Even when I see people using their CGMs (continuous glucose monitors that measure blood glucose levels in people with diabetes), I feel we helped contribute to that. Non nobis solum, Latin for ‘not for ourselves alone’.  Not just for us, but for everyone.  We go through life as yourselves, and those closest to us.  I ask, what is your footprint in this world?  This is our opportunity to maybe create a life changing footprint. For this, we are not willing to give up. I believe something will be realized soon (when it comes to cures for T1D).  If not in my lifetime, perhaps in my children’s lifetime.  This is the wonderful opportunity that we work with and love.

JDRF gives me almost carte blanche to do what I want. Other organizations don’t provide that type of freedom, I share the campaign theme with my JDRF co-workers, I get the OK and I can exercise my creativity.  Then we run with it.  We trust each other.

It’s a gift for me, that I can continue to do this year over year. I love it. It’s a tremendous, creative space for me.  The Walk brings people together in an enthusiastic way.  This year I have so many more requests from people who want to join our team, Suzie’s Sweethearts, who will embrace our Vegas showgirls and showguys theme. We will all be wearing special T-shirts and FEATHER$$ at the Walk this June.

This year, while walking, we will give away our feathers and necklaces to children walking near us.  By the time we finish, we don’t usually have what we started with as we share the joy while Walking to Cure T1D.

After the Walk, team Suzie’s Sweethearts goes back to my home, to relax and enjoy the accomplishment. Then I get into bed around 3pm, and I sleep for hours in the most content sleep.  When I wake up I usually say, ‘OK, what’s next’?

Other organizations have tried to poach saying, ‘you’ve done so much for JDRF, maybe come to us for one year’.

But I always go back to my original promise I told Jimmy and David, as long as you have diabetes, we will do this. I committed to them, and they committed to me.  Sadly, there is growth in the T1D community, so we can’t stop now, we mustn’t stop!

Our fundraising takes up to 10 months of the year, it’s constant work. I take the month of July off after the Walk. In August, we send out really amazing thank you letters to our sponsors. Then, the process starts again in September, October to come up with the next theme, the slogans, gifts, and the graphics, to keep the momentum going. (We have a thought for 2025 😉)

We will keep going until the day we have cures for T1D, and I have kept my promise to Jimmy and David.

If you would like to support Viva Las Curas please follow this link: https://jdrf.akaraisin.com/ui/jdrfwalk2024/p/Suzanne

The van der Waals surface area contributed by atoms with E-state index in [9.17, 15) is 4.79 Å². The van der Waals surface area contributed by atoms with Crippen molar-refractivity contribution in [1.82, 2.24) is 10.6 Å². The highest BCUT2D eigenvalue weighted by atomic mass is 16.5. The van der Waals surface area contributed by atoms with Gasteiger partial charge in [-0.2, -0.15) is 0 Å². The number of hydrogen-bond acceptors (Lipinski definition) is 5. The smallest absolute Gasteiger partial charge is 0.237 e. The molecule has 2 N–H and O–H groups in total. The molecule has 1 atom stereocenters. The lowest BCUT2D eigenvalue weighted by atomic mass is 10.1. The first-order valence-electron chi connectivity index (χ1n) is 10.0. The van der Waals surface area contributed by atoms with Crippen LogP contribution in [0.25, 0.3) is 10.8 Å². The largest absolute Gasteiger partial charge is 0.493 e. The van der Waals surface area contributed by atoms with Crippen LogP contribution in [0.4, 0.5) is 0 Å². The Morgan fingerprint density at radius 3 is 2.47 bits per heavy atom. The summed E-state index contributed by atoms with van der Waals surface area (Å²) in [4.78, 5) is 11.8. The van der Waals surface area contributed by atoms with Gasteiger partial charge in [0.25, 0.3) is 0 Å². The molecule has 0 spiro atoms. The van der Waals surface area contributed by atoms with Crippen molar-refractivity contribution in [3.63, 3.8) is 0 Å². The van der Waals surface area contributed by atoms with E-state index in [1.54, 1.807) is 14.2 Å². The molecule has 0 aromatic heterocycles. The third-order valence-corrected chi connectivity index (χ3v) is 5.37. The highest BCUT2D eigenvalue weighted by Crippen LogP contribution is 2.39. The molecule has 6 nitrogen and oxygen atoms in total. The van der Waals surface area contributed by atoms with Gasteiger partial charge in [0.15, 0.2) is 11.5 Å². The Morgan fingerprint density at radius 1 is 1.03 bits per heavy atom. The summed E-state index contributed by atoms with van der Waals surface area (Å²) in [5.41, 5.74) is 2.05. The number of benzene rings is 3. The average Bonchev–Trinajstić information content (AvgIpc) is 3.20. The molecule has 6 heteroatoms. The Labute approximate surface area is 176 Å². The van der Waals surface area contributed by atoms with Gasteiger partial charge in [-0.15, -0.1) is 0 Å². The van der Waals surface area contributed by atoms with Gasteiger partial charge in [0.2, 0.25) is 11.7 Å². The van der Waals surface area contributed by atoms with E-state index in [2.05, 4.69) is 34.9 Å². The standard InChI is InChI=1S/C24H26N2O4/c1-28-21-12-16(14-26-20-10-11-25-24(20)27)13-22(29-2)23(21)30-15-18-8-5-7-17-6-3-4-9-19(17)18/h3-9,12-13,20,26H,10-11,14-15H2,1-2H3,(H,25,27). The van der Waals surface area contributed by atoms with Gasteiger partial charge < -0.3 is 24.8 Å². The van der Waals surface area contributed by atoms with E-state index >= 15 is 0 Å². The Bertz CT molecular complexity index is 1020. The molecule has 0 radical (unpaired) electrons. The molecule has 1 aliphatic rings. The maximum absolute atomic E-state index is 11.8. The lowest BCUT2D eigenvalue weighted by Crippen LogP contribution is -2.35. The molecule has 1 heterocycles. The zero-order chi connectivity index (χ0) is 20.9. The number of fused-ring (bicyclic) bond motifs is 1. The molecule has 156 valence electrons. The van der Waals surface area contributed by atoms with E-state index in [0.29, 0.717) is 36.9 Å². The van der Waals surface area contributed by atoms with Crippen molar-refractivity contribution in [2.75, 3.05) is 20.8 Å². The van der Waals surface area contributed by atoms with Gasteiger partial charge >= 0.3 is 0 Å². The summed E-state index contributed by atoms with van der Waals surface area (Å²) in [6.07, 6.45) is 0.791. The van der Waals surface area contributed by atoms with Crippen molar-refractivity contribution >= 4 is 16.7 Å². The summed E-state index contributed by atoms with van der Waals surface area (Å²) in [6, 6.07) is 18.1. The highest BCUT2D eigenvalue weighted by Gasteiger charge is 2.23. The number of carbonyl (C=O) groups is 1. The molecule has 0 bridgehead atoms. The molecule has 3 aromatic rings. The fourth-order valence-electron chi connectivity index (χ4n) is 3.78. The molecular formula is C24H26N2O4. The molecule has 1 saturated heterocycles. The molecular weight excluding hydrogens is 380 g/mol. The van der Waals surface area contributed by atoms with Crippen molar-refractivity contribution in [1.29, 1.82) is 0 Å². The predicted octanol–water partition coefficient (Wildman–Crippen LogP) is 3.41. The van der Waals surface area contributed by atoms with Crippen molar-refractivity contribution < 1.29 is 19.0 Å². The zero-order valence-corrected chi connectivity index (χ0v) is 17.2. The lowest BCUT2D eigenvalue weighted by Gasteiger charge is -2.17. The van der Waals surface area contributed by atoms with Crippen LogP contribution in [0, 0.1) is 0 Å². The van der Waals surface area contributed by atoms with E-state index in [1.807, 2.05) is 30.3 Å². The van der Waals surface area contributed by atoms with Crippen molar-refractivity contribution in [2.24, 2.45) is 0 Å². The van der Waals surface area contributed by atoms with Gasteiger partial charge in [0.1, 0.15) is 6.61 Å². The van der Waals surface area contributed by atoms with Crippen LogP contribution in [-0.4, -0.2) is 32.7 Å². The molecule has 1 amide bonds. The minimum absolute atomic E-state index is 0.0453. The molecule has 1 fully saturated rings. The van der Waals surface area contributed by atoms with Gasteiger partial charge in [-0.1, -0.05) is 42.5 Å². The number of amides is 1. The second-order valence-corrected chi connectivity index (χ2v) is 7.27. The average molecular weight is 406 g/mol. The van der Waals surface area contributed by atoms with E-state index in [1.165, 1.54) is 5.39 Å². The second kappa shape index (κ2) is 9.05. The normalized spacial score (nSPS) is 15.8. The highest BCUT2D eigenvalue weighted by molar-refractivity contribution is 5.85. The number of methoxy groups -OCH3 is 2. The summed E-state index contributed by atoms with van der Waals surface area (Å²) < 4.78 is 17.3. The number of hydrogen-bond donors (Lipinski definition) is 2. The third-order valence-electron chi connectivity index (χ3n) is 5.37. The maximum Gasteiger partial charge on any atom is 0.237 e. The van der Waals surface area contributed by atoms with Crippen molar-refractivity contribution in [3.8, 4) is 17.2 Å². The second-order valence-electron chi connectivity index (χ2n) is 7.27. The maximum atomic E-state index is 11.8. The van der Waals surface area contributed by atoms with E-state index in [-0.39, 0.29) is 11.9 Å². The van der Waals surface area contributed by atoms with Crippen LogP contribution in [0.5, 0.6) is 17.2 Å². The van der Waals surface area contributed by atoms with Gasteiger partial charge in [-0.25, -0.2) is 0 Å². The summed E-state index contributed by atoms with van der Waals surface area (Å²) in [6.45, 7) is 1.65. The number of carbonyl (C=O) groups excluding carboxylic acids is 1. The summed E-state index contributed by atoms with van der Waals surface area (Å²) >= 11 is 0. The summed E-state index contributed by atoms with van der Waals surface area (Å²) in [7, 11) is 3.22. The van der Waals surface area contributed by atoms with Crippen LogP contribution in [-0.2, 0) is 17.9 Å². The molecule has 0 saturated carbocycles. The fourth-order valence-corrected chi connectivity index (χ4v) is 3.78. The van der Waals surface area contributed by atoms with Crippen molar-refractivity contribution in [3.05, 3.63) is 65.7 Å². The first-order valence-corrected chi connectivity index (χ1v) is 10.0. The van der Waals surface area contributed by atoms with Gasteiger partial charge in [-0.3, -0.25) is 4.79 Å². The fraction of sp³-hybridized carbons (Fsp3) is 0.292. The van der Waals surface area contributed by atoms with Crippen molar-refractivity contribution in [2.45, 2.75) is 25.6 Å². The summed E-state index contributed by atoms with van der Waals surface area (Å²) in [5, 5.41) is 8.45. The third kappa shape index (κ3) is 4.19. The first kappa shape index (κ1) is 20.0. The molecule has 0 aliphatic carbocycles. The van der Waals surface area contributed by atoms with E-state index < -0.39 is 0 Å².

To participate in or volunteer for the “JDRF Walk to Cure Diabetes”: https://jdrfwalk.ca/

To receive our “Viva Las Curas” sponsor letter package, please email: Suzanne@suzannereislerlitwin.com

National pharmacare and type 1 diabetes – what you need to know

Update – May 9, 2024

JDRF Canada has been clarifying elements of Bill C-64 – National Pharmacare Act with the government and we wanted to share what we’ve learned. We will continue to update as we learn more and share with our T1D community and stakeholders:

Frequently Asked Questions

Q: If I currently have private health insurance that covers insulins NOT on the national pharmacare list, will I still be covered for those?
A: Yes, the national pharmacare plan will NOT replace existing private or public insurance coverage. It is meant to be additive.

Q: If I currently have private health insurance that covers insulins on the national pharmacare list, do I need to switch to the government-funded plan?
A: No, you can choose to remain on your existing private health insurance for this coverage.

Q: If I am currently on a public provincial plan that covers insulins NOT on the national pharmacare list, will I still be covered for those?
A: Yes, the national pharmacare plan will NOT replace existing public or private insurance coverage. It is meant to be additive.

Q: If private and public insurance will NOT be replaced by national pharmacare, what is the benefit of a new pharmacare program?
A: The national pharmacare plan will potentially augment existing provincial plans. It can also benefit those who are uninsured, underinsured or those who have a co-pay with private insurance and national pharmacare makes access more affordable.

Q: If I have private or public insurance and I am using an insulin on the national pharmacare list, who will pay for it?
A: If you are using an insulin on the national pharmacare list, you will have the choice of remaining on a publicly-funded plan or your private insurance plan.

Q: Is the backgrounder list of insulins a final list of what pharmacare will cover?
A: The backgrounder is meant to be a minimum starting point. The goal is to expand this list through negotiations with provinces and territories.